I’ve taken to writing these blog posts in Word. The spell and grammar check there is better than the alternative in my browser (got to love that green squiggle underline) and I can get a better sense of how much I’ve written. In the default format I use which I believe is the default for Word (Times New Roman, 12 point, single space paragraph, one line space between paragraphs, one and a half inch left and right margins, one inch top and bottom margins) my typical post is about two and a half pages. Knowing this helps on whether I should continue writing or not and when I really need to wind up on the topic.
Because I have a penchant for counting beans and making back of the envelope calculations, I did a little test and found that a one page document of the sort described above is about 30K in file size. Armed with that, one can go to the Sent Items folder, see how many days of email are there, look at the file size of the entire folder and make some correction for image content and other non-text file types that are attachments, one can produce an estimate of how much writing per day the student does via email. For example, I have about 6 MB in my sent items box for 12 days worth of mail. Let’s say half of that MB is images or headers or other stuff not to count. Then I’d have produced about 100 Word page equivalents for about 8.5 pages per day. That sounds plausible to me, if a bit on the high end.
At least hypothetically, we can imagine doing such calculations for real students. Somebody will invariably point out that they probably do more writing by IM than via email. I have no clue if that is true or not, but certainly if the IM were archived such a measurement would not be hard. I do think it is an inescapable conclusion that students spend a substantial amount of time each day producing written communication.
However, I suspect that most of us would argue, though in general I don’t know how to control for this because seemingly all students do email and IM, that this type of informal online writing has little or no carry over to doing more formal writing, doing written work for course assignments, and producing research papers. So I think simply getting students to write a bit each day is insufficient to product the critical thinking that we want to develop in our students.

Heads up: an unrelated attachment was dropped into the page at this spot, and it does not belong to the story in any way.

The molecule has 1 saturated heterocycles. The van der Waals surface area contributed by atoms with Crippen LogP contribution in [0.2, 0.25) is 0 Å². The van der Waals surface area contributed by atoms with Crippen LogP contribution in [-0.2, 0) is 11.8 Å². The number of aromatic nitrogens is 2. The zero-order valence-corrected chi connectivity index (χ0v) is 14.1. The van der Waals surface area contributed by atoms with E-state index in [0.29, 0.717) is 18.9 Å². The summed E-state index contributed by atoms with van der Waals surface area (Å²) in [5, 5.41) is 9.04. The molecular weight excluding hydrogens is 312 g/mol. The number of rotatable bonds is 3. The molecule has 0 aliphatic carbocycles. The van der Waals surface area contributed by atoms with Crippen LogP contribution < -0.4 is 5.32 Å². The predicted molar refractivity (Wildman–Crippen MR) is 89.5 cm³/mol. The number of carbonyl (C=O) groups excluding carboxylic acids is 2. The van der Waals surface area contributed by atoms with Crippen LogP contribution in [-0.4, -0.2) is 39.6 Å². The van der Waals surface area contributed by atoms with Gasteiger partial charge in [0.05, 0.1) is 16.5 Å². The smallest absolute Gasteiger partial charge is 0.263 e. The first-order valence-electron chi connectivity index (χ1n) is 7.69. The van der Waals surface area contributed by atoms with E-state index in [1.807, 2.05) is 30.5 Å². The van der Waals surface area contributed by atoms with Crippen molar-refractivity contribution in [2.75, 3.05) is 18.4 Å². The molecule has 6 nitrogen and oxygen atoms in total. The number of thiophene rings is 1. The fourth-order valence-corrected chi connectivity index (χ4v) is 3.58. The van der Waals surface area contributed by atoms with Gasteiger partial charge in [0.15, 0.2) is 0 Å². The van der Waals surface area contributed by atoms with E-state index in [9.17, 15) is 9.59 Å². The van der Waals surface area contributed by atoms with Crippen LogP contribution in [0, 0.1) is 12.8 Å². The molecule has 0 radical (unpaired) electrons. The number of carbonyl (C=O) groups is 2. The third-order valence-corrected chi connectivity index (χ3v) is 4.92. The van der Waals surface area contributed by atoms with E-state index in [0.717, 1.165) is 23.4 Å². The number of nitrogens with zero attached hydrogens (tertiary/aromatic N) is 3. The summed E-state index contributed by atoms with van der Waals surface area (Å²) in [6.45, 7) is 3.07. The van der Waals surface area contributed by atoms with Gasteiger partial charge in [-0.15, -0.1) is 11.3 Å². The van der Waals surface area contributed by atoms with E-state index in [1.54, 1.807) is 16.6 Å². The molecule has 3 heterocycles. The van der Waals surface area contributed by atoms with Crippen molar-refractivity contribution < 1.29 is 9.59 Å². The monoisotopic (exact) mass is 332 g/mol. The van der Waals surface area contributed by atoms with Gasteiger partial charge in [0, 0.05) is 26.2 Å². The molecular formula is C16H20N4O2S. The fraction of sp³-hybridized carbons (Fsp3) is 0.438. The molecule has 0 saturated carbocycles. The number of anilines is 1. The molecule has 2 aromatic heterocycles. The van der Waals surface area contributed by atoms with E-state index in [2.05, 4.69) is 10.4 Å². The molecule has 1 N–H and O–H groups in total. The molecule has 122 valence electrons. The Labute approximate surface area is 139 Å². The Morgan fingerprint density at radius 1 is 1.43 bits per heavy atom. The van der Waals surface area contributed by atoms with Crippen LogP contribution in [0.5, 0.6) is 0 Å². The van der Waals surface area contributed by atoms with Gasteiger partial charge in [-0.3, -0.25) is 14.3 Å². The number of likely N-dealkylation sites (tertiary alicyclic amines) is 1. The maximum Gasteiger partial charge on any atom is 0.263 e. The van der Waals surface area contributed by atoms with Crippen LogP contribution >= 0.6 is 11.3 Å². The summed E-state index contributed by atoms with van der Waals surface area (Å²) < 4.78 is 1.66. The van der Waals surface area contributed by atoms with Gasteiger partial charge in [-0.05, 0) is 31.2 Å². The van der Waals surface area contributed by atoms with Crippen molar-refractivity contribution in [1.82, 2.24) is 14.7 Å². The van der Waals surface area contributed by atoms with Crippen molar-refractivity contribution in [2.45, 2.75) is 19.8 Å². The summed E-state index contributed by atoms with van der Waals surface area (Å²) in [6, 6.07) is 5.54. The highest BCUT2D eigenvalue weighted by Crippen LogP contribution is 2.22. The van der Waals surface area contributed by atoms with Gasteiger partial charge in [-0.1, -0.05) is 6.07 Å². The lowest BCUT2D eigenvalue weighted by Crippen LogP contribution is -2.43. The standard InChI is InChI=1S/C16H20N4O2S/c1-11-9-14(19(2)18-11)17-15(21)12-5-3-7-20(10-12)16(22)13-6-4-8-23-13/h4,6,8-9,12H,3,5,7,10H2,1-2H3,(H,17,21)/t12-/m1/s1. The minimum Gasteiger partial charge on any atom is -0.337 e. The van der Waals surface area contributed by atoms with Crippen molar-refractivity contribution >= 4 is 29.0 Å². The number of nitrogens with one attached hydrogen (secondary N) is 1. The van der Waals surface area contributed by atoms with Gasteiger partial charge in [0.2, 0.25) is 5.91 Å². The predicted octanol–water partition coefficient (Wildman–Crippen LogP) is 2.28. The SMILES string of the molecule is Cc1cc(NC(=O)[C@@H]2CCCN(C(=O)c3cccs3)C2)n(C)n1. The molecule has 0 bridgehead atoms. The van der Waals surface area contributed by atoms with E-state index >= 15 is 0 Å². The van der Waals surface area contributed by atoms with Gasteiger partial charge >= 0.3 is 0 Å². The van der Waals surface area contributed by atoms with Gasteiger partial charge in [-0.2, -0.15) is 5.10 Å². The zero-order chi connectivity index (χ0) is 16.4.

The informal writing is reflexive in the extreme. One learns to give the quick response and creativity manifest this way might produce a quip or humorous note, but it is extremely unlikely to generate depth of thinking or fundamental new perspective. A different type of writing is needed for that. Pre-writing is a big part. Problem solving and getting the story to tell right are big parts of that. Then there is the issue of having the writing critiqued and getting perspective on the writing and reconsidering the issues again, as an editor would, and as a reader would.
Where does this happen? Indeed, does it happen at all? Most of us who teach are heroes at the outset and cowards near the end of the term. We start out with high ideals and then get caught up in other things and know that evaluating student writing, especially in the mind numbing case where all the students are writing on the same topic, may very well be our obligation but it is not a reward in itself. In large classes it feels like self-justification for the letter grade assigned to the paper rather than as part of a dialog to push the argument along. So we put it off. We procrastinate just like the students do. And then we short change them with our commentary.